Susan Wilson’s previous release,Hawke’s Cove, was a pleasant surprise for me - a slow-moving but satisfying love triangle set primarily during World War II. Her new novel, Cameo Lake, isn’t quite as good, but it’s still an engaging, well-written romance. With only three novels under her belt (her debut was an unusual update of Beauty and the Beast), Wilson writes like a seasoned veteran.
New Hampshire’s Cameo Lake is supposed to be a writer’s retreat for Cleo McCarthy. Her best friend Grace gives her the use of a lakeside cottage to finish her long-delayed novel, and her husband Sean reluctantly agrees to handle the parenting responsibility for their two children. But Cleo doesn’t have the quiet, productive summer she expects. She meets her neighbor, Ben Turner, a gentle loner whose beautiful but haunting piano music frequently fills the air. The residents of Cameo Lake seem mistrustful of Ben, a reaction that mystifies Cleo. As she discovers the secrets behind Ben’s past, she feels more and more compassion for him, as well as a not totally unwelcome attraction. But at the same time, she begins picking up signals that Sean, who years ago confessed to an affair, may be roving again. So should she fight for her marriage or follow through with her feelings for Ben? Does she really love him, or is she just using him to deal with Sean’s possible betrayal?
Cameo Lake is neither action packed nor lively, but it’s a thoughtful, gracefully written novel. Wilson does a fine job of portraying the multiple facets of Cleo’s personality - her creativity, the solace she finds in her daily run, and her love for her kids even when they infringe on her writing time (I could identify with her problems - when Sean unceremoniously dumps the kids on her for several weeks, Cleo knows she’s on “mommy duty” and can’t concentrate enough to write for more than 15 minutes at a time, even though the kids are old enough to entertain themselves. I’ve been there, sister, I’ve been there). She also makes a compelling case for why Cleo doesn’t immediately dump her charming but fickle husband - Cleo’s own parents, now dead, were emotionally distant, and Cleo considers Sean’s mother and siblings her only true family.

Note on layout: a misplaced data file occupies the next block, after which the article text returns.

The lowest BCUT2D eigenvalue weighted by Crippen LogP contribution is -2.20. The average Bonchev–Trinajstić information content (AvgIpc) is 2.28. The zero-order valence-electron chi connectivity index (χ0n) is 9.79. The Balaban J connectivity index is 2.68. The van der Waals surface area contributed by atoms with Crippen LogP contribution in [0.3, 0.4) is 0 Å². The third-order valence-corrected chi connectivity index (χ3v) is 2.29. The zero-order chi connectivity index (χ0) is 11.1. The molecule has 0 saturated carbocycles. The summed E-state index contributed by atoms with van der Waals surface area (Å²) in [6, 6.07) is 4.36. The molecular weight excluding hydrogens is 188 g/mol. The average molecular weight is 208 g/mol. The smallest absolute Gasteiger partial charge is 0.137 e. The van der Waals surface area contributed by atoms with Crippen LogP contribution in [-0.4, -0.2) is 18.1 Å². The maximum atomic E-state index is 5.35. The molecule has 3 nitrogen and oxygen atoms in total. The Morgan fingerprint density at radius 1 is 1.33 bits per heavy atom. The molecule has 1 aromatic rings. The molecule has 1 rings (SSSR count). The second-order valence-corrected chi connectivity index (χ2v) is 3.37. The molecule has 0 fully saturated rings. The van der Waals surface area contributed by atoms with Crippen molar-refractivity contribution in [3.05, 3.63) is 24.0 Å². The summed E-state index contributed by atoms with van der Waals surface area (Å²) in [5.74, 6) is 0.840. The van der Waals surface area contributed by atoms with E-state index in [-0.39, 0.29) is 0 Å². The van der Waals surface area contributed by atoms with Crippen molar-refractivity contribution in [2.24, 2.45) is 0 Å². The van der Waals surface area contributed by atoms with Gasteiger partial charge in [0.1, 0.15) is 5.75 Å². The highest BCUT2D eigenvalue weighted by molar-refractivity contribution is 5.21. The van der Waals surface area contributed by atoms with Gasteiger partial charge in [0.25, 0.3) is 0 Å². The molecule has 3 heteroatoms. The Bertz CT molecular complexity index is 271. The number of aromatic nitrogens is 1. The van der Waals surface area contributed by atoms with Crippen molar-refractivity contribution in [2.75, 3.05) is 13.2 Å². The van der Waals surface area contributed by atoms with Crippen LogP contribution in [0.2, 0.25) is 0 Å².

Wilson provides Ben with an intriguing past and a devastating secret. The build-up of Cleo’s relationship with him is engaging and romantic, despite the threat of adultery that runs through it. Given the titles of Wilson’s two recent releases, it’s obvious that setting is very important to her. She utilizes evocative but not overblown descriptive prose, so that the reader can feel the quiet beauty of Cameo Lake that heals both Cleo and, eventually, Ben. But about halfway through the novel, Cameo Lake becomes less of a romance and more of a portrait of a dying marriage. Though a bittersweet happy ending results, the last half of the book doesn’t live up to the first half’s promise.
Hawke’s Cove is now out in paperback, and it’s highly recommended. Cameo Lake suffers slightly in comparison, but I’d still recommend it to anyone who likes a good women’s fiction story. I look forward to much more from this talented author.